Standing in the sun in White Plains, Klein was hopeful that Khurami and Jamalzada would quickly find their footing. The goal, Klein explained, was to ease people into their new lives and make them self-sufficient. His group is looking to leverage the money they have to help as many people as possible. The crisis in Afghanistan has been followed by war in Ukraine, and more immigrants arriving in the city with very few resources. “We try not to dwell on the big picture,” Klein told me. “Because, yes, we’re helping this one family, but there are millions of others.”
Since its founding, New York City has been a gateway for immigrants, with waves of arrivals ebbing and flowing alongside global events and national policies. The city’s reputation as a sanctuary for huddled masses solidified in the latter half of the 1800s, with an influx of Irish refugees who were fleeing political persecution and, later, famine. They arrived in the streets of New York in such great numbers that residents feared the city could not support them.
Civic organizations sprang up to assist the migrants. Church groups established teams to greet people as they disembarked from boats, pre-empting the predatory “runners” who prowled the docks. In 1841, a group of Irish merchants and clergy formed the Irish Emigrant Society, which published a guidebook on city life and established a “labor office” that connected new arrivals to jobs. William M. Tweed, known as Boss Tweed, the famously corrupt and domineering New York politician, helped immigrants find work, housing and medical care (sometimes in exchange for votes). In 1855, it was the city, in partnership with New York State officials, that created the nation’s first immigrant-processing center in a former fort and theater called the Castle Garden.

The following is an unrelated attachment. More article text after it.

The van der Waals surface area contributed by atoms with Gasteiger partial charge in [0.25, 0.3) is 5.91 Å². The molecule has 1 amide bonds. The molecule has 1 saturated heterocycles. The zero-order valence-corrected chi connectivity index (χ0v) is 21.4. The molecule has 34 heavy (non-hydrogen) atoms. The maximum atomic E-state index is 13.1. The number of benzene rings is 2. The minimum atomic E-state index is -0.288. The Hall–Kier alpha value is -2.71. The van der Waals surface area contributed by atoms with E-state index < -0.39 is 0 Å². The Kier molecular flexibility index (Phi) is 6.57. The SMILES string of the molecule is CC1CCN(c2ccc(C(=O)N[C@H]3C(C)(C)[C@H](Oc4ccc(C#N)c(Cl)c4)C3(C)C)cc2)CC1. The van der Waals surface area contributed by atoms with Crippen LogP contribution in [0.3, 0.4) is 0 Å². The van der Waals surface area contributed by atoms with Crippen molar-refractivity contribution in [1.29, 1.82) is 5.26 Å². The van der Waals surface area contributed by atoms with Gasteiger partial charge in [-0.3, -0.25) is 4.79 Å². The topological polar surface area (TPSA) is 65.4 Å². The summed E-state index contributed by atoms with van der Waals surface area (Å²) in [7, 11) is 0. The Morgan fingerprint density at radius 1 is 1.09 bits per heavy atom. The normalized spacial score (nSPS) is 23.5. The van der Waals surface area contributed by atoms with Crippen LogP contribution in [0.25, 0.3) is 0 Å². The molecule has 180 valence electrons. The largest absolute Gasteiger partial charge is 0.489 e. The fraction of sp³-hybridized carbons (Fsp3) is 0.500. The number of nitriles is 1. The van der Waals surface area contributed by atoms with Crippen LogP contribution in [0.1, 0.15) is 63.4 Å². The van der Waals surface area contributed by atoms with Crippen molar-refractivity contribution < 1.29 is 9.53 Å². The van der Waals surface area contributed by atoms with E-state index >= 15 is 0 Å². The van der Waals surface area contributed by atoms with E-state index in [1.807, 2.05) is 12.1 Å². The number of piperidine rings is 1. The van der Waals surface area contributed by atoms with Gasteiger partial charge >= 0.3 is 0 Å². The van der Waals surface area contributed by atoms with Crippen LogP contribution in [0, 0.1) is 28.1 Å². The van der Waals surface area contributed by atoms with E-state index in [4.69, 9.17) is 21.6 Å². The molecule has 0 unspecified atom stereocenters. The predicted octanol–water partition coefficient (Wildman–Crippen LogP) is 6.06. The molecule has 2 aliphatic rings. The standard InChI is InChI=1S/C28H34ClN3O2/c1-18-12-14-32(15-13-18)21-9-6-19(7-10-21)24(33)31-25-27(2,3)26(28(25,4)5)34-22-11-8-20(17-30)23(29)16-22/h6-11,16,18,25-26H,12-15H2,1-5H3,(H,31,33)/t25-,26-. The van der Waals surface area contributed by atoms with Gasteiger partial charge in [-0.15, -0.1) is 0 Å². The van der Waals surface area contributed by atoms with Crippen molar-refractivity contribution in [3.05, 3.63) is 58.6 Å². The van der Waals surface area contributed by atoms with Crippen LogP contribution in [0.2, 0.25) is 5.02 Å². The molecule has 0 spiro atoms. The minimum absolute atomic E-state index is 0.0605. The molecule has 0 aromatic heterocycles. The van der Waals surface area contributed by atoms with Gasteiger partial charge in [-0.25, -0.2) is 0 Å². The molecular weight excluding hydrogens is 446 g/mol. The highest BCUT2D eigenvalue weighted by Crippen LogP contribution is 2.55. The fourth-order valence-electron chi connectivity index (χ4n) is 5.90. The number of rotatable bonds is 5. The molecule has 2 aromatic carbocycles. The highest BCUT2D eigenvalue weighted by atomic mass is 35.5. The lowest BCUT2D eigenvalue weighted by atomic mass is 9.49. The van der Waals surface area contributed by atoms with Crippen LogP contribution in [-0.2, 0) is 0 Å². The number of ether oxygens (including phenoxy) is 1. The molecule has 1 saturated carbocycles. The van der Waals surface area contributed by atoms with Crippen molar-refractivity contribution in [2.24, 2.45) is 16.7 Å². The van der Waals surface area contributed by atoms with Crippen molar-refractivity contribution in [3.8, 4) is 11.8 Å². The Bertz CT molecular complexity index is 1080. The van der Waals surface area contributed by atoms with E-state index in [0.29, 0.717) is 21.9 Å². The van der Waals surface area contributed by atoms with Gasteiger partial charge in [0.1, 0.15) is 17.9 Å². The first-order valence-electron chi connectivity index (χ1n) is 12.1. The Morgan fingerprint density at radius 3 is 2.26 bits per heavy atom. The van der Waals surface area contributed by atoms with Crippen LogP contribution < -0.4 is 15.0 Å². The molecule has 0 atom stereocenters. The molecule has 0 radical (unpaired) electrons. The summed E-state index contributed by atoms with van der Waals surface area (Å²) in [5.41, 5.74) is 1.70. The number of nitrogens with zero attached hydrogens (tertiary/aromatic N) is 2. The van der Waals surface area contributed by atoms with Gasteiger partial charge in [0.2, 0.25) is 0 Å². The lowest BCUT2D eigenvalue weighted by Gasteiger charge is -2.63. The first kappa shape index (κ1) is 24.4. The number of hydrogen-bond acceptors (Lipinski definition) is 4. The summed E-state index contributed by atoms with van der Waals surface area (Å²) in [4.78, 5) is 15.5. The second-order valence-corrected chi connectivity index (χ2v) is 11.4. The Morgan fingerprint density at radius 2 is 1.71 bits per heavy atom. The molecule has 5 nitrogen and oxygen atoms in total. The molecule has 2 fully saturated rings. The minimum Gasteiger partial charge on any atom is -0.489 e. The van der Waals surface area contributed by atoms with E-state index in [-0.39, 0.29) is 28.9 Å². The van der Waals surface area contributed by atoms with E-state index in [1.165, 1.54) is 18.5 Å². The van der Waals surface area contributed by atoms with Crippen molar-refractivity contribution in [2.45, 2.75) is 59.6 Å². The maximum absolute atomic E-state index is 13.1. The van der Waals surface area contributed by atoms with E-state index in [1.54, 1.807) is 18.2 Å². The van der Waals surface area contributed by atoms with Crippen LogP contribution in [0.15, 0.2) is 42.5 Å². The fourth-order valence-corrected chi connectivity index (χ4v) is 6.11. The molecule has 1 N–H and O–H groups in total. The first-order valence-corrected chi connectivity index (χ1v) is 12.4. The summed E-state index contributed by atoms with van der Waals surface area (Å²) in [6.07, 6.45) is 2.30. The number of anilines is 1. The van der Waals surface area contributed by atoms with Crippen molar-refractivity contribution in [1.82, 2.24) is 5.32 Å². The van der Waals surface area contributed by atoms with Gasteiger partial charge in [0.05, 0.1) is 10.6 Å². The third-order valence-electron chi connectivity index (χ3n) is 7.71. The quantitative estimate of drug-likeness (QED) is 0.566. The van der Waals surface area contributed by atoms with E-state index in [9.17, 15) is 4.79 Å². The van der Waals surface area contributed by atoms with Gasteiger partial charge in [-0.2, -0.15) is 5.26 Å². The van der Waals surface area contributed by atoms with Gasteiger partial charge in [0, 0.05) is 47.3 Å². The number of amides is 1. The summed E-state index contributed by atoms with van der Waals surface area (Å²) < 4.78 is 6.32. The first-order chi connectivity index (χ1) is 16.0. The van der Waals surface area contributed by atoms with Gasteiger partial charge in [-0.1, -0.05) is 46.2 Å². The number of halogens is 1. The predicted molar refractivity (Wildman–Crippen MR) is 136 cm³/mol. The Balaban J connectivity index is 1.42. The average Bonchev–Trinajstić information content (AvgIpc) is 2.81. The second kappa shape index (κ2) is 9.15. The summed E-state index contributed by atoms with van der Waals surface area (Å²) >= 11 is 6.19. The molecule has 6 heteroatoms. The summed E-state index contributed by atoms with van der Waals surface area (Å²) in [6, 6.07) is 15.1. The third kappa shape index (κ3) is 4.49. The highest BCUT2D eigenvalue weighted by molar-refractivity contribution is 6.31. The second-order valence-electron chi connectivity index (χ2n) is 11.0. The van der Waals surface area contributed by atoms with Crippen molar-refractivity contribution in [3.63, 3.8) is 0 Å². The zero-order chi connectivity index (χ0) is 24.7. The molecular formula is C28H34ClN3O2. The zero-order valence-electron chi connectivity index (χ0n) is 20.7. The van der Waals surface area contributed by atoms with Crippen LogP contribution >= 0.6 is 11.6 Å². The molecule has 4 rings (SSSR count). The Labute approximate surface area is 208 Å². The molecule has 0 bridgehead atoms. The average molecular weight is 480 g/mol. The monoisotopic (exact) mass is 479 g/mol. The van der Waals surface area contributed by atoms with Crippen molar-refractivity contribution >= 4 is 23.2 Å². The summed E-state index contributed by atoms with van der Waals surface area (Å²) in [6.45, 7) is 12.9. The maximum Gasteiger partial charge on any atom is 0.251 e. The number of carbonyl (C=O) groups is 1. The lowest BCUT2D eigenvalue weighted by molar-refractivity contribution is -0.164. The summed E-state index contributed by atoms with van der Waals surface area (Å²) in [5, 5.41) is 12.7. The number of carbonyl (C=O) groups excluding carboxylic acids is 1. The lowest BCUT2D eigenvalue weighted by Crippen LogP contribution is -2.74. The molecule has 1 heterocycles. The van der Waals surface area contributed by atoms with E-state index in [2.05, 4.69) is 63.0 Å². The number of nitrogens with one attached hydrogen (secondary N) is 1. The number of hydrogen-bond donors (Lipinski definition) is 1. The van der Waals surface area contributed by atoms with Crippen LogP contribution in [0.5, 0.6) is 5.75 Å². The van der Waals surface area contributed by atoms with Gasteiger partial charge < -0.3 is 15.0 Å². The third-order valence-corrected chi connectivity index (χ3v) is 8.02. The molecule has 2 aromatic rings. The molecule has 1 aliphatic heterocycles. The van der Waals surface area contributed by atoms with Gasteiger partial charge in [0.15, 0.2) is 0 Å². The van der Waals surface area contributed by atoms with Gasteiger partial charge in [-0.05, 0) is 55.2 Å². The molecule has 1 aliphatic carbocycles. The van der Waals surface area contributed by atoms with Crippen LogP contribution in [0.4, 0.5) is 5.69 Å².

The steady clip of arrivals continued at the turn of the century, as Italian immigrants fleeing poverty eventually outpaced the rush of newcomers from Ireland. Jews also started coming to the city, escaping persecution in Central Europe. Ethnic enclaves in Manhattan swelled and then thinned out with the implementation of a series of restrictive policies that culminated in the Immigration Act of 1924. (Exceptions were made for the hundreds of thousands who came from Germany and Austria in the aftermath of World War II.) The numbers of new arrivals started to rise again with the passing of the Immigration and Naturalization Act of 1965, which aimed to combat racial discrimination and put an end to quotas based on nationality. In the 1970s, immigrants came from the Dominican Republic, the Caribbean and China, revitalizing neighborhoods and pushing the city toward economic recovery. The United States established a formal refugee-resettlement program in 1980, and in the late 1980s and early 1990s, people from the collapsing Soviet Union flowed in.
The resettlement system was designed to approve new refugees before they entered the United States. The program would then place people with an agency able to assist with finding housing and accessing social services, and provide them with money for their first three months in the country. But in 2021, as an emergency measure following the United States withdrawal from Afghanistan, the Biden administration allowed Afghan evacuees to enter the country with expedited processing under humanitarian parole — a legal status that does not include a path to citizenship. Once here, evacuees were offered resettlement services, a total of $1,225 in direct aid and could apply for expedited work authorization, which is not available to parolees from other countries.
“The first year of the Biden administration, there wasn’t a huge bump in refugee arrivals partly because of the pandemic and partly because we’re building back capacity,” said Alex Caudill, the assistant director at the New York chapter of HIAS, formerly known as the Hebrew Immigrant Aid Society, the oldest refugee-resettlement agency in the country. “The crisis with Afghanistan put everything else on hold. It really challenged the refugee-resettlement system.”
To accommodate the numbers, Biden made it possible for community organizations or groups of at least five individuals to sponsor an evacuee, but they would have to raise resettlement funds themselves. Agencies across the country also started leaning more heavily on community groups. Local organizations help pay rent and find doctors and place children in schools. And for the most part, the assistance they offer extends past the initial three months of resettlement aid.